Blueberry Jam… It's like summer in a jar. A little way of bringing those fresh summer berries along with us through the upcoming cooler months. I know, most of you are groaning that I even brought up cooler weather. But we have to face it eventually, so why not preserve some of the sunshine and keep it tucked away in the pantry for when you're craving a little bit of sunny weather?
I do love fall, and I'm excited for it every year. Yet, it somehow moves all too fast and I find myself wishing for warmer weather again. So I like to prepare a few summer food favorites that I can enjoy in the gloomy winter months. I freeze watermelon for watermelon smoothies. I freeze peaches and cantaloupe for sorbets, and I start making preserves.
One of my favorites is this recipe for Blueberry Vanilla Jam. It's bright and vibrant with a vanilla backbone. It's great for toast or slathered on English Muffins. I also love slathering it on a PB&J Sandwich with a giant glass of milk. It's one of my ways I stock up on summer. You should try jarring a little of your summer too. The kiddos will fall in love with this delicious Blueberry Vanilla Jam.
Please don't worry about the lack of manufactured pectin in this recipe. If properly heated (to 213 degrees F), then the natural pectin in the blueberries does its job–no pectin additives necessary. Embrace the natural pectin! It's perfect–trust me!
- 4 1/2 cups fresh blueberries
- 1 3/4 cup sugar
- 1/2 teaspoon cinnamon
- 2 Tablespoons lemon juice
- 2 teaspoons pure vanilla extract
- Sterilize canning jars, and equipment if canning.
- Combine the blueberries, sugar, cinnamon and lemon juice in a heavy bottomed saucepan over medium high heat.
- Begin stirring and mashing the blueberries with the back of a wooden spoon while cooking until desired consistency. The blueberries and their juices will begin to boil rapidly.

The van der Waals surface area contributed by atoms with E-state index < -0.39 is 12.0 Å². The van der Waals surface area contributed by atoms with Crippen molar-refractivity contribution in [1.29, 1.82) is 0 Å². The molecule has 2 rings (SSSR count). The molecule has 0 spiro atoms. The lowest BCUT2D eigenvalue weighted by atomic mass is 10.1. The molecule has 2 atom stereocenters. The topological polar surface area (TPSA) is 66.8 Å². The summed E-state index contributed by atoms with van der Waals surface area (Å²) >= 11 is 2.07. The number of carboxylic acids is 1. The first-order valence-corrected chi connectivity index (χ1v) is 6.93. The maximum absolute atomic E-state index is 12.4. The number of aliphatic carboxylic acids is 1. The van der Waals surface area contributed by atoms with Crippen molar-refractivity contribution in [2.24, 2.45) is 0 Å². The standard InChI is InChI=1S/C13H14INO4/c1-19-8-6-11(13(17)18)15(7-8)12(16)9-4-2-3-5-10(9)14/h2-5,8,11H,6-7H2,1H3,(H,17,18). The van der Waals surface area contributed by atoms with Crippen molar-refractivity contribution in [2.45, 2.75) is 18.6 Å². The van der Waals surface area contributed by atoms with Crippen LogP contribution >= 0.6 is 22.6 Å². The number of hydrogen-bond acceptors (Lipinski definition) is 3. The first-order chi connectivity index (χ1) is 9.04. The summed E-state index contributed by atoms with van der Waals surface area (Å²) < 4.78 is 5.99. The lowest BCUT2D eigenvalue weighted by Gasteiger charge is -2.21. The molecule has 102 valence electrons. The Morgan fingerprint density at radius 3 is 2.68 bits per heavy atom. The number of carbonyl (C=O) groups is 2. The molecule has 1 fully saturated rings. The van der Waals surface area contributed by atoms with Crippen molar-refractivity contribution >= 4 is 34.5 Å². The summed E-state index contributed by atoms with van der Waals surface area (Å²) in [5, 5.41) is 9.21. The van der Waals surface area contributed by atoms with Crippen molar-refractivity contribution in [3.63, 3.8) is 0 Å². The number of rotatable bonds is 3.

- Continue cooking the berries until the mixture reaches 213 degrees F on a candy or instant read thermometer, stirring occasional to keep the mixture from sticking and burning to the bottom of the pan.
- Once the mixture has reached 213, remove from the heat and stir in vanilla. (Be aware your jam could start to bubble vigorously at the addition of the vanilla. This is only due to temperature differences between the jam and the extract.)
- Skim off any foam.
- Let cool 15 min. If you jar the jam immediately, the juices can separate while in their jars.
- Once cool, place in jars and refrigerate and the jam will be good for up to 2 weeks. Alternatively, you can continue on to the preserving process that I've briefly explained below:
- Once slightly cooled, stir well, and then transfer to sterilized jars with a ladle or funnel, leaving 1/4 inch headspace.
- Remove any air bubbles, and wipe the rims clean.
- Place and adjust the lids. Process for 10 minutes in a boiling water canner.
- After the jam is canned, it is good for up to one year in a sealed jar.